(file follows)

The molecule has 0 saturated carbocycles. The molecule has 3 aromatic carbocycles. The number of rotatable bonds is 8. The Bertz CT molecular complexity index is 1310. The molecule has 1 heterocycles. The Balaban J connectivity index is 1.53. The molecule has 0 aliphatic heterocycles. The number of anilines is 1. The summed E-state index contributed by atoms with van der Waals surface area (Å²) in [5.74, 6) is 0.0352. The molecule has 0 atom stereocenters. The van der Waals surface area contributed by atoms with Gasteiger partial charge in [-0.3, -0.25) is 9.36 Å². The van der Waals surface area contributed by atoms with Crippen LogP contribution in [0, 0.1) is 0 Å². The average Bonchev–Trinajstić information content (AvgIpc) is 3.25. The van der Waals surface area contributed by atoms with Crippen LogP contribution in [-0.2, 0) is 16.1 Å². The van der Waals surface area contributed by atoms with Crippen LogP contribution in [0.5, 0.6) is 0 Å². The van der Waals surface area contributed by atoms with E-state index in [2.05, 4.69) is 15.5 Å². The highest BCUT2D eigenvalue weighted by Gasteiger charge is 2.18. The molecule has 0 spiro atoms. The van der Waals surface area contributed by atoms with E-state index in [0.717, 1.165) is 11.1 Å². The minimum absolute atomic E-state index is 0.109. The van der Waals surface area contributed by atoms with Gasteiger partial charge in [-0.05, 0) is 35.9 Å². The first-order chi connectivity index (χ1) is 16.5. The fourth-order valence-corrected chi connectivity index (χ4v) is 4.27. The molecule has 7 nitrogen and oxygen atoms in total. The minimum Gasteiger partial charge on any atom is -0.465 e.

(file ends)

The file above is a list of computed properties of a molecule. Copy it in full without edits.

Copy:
The molecule has 0 saturated carbocycles. The molecule has 3 aromatic carbocycles. The number of rotatable bonds is 8. The Bertz CT molecular complexity index is 1310. The molecule has 1 heterocycles. The Balaban J connectivity index is 1.53. The molecule has 0 aliphatic heterocycles. The number of anilines is 1. The summed E-state index contributed by atoms with van der Waals surface area (Å²) in [5.74, 6) is 0.0352. The molecule has 0 atom stereocenters. The van der Waals surface area contributed by atoms with Gasteiger partial charge in [-0.3, -0.25) is 9.36 Å². The van der Waals surface area contributed by atoms with Crippen LogP contribution in [0, 0.1) is 0 Å². The average Bonchev–Trinajstić information content (AvgIpc) is 3.25. The van der Waals surface area contributed by atoms with Crippen LogP contribution in [-0.2, 0) is 16.1 Å². The van der Waals surface area contributed by atoms with Crippen LogP contribution in [0.5, 0.6) is 0 Å². The van der Waals surface area contributed by atoms with E-state index in [2.05, 4.69) is 15.5 Å². The highest BCUT2D eigenvalue weighted by Gasteiger charge is 2.18. The molecule has 0 spiro atoms. The van der Waals surface area contributed by atoms with E-state index in [0.717, 1.165) is 11.1 Å². The minimum absolute atomic E-state index is 0.109. The van der Waals surface area contributed by atoms with Gasteiger partial charge in [-0.05, 0) is 35.9 Å². The first-order chi connectivity index (χ1) is 16.5. The fourth-order valence-corrected chi connectivity index (χ4v) is 4.27. The molecule has 7 nitrogen and oxygen atoms in total. The minimum Gasteiger partial charge on any atom is -0.465 e.